In any case, you can see (from the Strava screenshot) how I tailed off a bit the following week, due to quite high levels of fatigue. Not a disaster, but clearly it will be better to save that kind of ride for the end of a training block rather than sticking it in the middle.

Notice from the screenshot that I've been getting a lot of lightning bolts! These happen when you achieve season's best power numbers, one bolt per duration (the ones on the base training rides this past recovery week were for sprints from 1 second to 10 seconds, a few of which I add to these rides to keep myself sharp). Like I said, I've been in good form lately.

Here's how I'm doing relative to other 40-something-year-old users:

My power numbers,

And below is my current power curve. In the top right corner are values for Critical Power (CP), Anerobic Capacity (W') and Max Power (Pmax), with a comparison with all Golden Cheetah users:

My power numbers, Golden Cheetah

Both charts show that my strength is my anaerobic-glycolytic system; my peak power has increased quite a lot this year but is still not great, my critical power (close to FTP) is pretty good, but my anaerobic capacity — as manifested in 15-60 second efforts — is the best weapon at my disposal. So I'm neither a pure sprinter nor a time trialist, more of an all-rounder with a decent kick.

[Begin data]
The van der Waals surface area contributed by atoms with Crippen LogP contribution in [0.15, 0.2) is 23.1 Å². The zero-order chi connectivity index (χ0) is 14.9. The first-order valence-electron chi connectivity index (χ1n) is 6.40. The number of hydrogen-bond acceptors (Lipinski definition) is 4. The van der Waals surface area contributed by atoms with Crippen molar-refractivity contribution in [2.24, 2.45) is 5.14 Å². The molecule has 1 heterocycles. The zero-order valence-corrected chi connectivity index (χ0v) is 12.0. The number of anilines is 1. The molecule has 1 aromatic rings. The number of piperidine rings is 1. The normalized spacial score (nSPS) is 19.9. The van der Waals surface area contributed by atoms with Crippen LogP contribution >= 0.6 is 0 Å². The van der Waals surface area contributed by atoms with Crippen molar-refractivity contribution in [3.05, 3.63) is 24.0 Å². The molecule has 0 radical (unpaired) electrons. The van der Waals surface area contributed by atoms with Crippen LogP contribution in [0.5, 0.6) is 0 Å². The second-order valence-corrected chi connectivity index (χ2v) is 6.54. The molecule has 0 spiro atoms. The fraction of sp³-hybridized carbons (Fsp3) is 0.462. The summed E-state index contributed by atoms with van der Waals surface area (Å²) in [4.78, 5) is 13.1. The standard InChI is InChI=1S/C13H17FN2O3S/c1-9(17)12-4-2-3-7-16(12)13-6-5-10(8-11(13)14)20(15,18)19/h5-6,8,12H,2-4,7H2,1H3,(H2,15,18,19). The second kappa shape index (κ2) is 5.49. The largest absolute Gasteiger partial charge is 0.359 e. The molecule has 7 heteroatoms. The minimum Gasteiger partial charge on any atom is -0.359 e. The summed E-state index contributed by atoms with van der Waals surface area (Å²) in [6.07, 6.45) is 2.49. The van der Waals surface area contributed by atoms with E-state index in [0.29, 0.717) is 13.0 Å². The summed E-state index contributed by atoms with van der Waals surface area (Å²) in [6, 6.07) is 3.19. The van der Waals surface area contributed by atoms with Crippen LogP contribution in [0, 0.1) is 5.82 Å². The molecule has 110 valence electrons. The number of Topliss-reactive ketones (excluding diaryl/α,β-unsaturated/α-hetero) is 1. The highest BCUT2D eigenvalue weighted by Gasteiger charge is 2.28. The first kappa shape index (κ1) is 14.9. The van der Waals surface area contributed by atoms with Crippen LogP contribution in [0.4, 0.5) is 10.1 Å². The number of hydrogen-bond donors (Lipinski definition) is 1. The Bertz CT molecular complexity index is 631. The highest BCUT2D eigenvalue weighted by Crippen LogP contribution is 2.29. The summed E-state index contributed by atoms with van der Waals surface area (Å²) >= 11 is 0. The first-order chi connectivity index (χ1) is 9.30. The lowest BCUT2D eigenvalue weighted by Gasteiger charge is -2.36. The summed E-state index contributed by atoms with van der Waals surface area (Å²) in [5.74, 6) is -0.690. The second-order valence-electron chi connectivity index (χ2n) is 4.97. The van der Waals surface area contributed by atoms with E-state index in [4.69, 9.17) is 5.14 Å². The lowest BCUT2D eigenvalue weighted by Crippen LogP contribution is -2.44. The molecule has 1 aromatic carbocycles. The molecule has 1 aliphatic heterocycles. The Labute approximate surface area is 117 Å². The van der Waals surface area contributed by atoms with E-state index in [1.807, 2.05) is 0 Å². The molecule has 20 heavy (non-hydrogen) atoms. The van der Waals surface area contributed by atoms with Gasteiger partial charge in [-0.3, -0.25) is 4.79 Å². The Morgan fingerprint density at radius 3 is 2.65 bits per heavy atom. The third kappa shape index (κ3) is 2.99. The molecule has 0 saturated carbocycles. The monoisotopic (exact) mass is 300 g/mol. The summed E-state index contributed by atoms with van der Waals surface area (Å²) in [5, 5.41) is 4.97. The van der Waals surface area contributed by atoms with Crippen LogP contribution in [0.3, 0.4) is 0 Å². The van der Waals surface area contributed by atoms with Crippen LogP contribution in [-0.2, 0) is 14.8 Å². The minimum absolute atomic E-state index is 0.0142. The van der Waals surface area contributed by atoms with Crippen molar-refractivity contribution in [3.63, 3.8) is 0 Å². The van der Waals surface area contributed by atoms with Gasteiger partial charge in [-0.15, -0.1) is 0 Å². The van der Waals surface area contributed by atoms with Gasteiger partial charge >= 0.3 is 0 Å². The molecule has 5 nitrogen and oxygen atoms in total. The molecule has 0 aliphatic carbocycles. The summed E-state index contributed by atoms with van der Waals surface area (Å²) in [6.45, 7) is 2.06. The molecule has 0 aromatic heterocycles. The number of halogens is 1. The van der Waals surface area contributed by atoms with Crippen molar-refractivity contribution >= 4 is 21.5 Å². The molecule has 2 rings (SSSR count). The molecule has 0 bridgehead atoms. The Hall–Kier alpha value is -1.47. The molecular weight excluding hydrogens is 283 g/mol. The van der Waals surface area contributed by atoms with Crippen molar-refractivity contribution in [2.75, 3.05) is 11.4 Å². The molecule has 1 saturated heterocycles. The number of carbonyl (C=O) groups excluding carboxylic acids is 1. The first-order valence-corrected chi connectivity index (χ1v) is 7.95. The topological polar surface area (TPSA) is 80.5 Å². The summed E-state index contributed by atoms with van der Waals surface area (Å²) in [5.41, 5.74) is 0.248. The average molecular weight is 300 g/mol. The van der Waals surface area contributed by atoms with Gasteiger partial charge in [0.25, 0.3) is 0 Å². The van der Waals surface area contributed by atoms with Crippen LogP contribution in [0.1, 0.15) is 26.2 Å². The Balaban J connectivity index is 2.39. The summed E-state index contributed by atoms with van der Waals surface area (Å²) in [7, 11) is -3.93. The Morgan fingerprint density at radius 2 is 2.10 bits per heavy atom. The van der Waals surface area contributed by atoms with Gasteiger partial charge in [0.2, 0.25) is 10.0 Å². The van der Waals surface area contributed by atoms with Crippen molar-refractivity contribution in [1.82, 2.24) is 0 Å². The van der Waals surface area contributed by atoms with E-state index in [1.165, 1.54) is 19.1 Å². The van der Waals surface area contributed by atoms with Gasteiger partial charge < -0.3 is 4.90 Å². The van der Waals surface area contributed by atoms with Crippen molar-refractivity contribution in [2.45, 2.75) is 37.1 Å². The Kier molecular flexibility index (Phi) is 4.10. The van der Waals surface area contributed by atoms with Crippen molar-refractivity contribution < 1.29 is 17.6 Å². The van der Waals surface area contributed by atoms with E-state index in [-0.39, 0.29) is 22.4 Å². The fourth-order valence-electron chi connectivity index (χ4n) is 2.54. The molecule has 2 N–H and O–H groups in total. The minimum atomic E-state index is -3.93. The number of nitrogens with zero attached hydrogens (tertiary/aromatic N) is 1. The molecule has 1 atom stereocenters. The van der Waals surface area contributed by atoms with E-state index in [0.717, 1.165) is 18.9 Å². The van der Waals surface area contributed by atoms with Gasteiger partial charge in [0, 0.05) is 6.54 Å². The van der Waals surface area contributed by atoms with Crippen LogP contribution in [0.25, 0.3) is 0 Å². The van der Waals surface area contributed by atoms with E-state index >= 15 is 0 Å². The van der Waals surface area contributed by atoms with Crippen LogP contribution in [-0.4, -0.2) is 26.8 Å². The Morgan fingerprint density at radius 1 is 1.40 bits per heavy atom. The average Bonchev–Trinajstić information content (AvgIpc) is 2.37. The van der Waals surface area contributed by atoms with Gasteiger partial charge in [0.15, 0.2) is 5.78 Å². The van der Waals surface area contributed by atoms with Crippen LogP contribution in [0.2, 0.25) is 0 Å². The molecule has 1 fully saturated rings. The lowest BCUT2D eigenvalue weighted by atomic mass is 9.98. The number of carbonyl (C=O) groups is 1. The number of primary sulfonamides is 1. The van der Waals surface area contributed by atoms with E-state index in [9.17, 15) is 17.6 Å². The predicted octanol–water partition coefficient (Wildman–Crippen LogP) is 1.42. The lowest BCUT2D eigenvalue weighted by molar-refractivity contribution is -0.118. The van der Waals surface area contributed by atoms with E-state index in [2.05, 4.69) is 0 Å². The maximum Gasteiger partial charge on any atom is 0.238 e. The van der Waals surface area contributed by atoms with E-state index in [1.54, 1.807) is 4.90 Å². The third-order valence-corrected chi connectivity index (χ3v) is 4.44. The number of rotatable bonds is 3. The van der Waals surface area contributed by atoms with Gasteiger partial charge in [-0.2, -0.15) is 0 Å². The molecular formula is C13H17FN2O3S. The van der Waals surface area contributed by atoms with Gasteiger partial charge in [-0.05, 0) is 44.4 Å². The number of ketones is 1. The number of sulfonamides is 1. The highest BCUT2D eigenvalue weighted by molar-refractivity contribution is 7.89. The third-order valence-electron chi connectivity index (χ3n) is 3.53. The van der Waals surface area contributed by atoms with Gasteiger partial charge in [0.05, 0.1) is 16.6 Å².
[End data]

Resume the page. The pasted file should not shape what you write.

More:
My plan is to continue working on both my peak power and my critical power. Any improvements in peak power translate into gains over longer durations, and of course the higher my lactate threshold, the more of my kick I'll have available at the end of a fast lead-up to a sprint. A high threshold will also mean I'll be able to get into and stay in more breakaways, and hopefully be the best sprinter who makes the selection. That's got to be my game-plan.

I'm not sure there's much value in targeting specific numbers, but currently my CP stands at about 77% of my VO2max power (which is approximately equal to 4-minute power). Elite riders can have values over 90%, but they've got huge cardiovascular capacity plus mostly slow-twitch muscle fibres. I don't have those things, so there's no way I could get close to 90%, but maybe I can still squeeze out a little more.

I'd obviously like to reach 300 Watts for CP (or let's say 320 W for 20 minutes — I don't have any plans to do a 60 minute effort any time soon!), which seems plausible for me to hit this summer, and I think I'll get close to 1250 W for peak power. I'm also targeting 400 W for 4 minutes (tough), 650 W for 1 minute (also tough), 825 W for 30 seconds (confident), and 1000 W for 15 seconds (also confident, provided I can at least hit 1200 W peak power).

That's the best thing about having a power meter: using it to track progress (or it's absence). I don't pay much attention to it when I'm on the bike, and like I said I'm not a fan of using it to track training status, but it's undoubtedly the best and most ruthlessly honest arbiter of performance.

How can I work on my anaerobic and aerobic systems at the same time? By continuing to do what I've been doing — a mixture of mostly long mostly easy rides and a couple of very high intensity (anaerobic and neuromuscular) sessions each week, with relatively little work in between (threshold-VO2max).